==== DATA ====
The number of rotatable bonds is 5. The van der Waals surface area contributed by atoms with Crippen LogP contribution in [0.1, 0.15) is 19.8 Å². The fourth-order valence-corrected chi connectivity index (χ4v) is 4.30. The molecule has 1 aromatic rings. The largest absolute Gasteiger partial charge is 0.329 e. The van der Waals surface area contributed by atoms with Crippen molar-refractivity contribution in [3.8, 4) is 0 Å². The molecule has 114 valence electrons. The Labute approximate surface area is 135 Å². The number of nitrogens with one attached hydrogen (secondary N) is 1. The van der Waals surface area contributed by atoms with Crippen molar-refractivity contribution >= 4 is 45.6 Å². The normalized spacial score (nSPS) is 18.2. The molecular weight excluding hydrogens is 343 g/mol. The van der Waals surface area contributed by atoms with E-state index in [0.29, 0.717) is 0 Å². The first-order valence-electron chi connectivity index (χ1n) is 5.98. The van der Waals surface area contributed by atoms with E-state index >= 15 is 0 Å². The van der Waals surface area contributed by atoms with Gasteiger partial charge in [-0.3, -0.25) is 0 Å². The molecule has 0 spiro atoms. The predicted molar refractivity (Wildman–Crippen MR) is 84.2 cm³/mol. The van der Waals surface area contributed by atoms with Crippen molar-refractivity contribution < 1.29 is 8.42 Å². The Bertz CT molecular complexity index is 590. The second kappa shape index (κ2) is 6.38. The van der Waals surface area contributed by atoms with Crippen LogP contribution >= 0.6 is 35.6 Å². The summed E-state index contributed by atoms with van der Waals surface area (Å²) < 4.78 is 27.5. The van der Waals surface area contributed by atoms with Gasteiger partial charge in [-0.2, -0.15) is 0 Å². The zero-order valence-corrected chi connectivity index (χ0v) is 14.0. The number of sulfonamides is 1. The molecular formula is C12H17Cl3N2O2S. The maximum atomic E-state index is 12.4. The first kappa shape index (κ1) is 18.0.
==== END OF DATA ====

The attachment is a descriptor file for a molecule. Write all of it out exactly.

The number of rotatable bonds is 5. The van der Waals surface area contributed by atoms with Crippen LogP contribution in [0.1, 0.15) is 19.8 Å². The fourth-order valence-corrected chi connectivity index (χ4v) is 4.30. The molecule has 1 aromatic rings. The largest absolute Gasteiger partial charge is 0.329 e. The van der Waals surface area contributed by atoms with Crippen molar-refractivity contribution in [3.8, 4) is 0 Å². The molecule has 114 valence electrons. The Labute approximate surface area is 135 Å². The number of nitrogens with one attached hydrogen (secondary N) is 1. The van der Waals surface area contributed by atoms with Crippen molar-refractivity contribution >= 4 is 45.6 Å². The normalized spacial score (nSPS) is 18.2. The molecular weight excluding hydrogens is 343 g/mol. The van der Waals surface area contributed by atoms with E-state index in [0.29, 0.717) is 0 Å². The first-order valence-electron chi connectivity index (χ1n) is 5.98. The van der Waals surface area contributed by atoms with E-state index >= 15 is 0 Å². The van der Waals surface area contributed by atoms with Gasteiger partial charge in [-0.3, -0.25) is 0 Å². The molecule has 0 spiro atoms. The predicted molar refractivity (Wildman–Crippen MR) is 84.2 cm³/mol. The van der Waals surface area contributed by atoms with Crippen molar-refractivity contribution < 1.29 is 8.42 Å². The Bertz CT molecular complexity index is 590. The second kappa shape index (κ2) is 6.38. The van der Waals surface area contributed by atoms with Crippen LogP contribution >= 0.6 is 35.6 Å². The summed E-state index contributed by atoms with van der Waals surface area (Å²) < 4.78 is 27.5. The van der Waals surface area contributed by atoms with Gasteiger partial charge in [-0.2, -0.15) is 0 Å². The zero-order valence-corrected chi connectivity index (χ0v) is 14.0. The number of sulfonamides is 1. The molecular formula is C12H17Cl3N2O2S. The maximum atomic E-state index is 12.4. The first kappa shape index (κ1) is 18.0.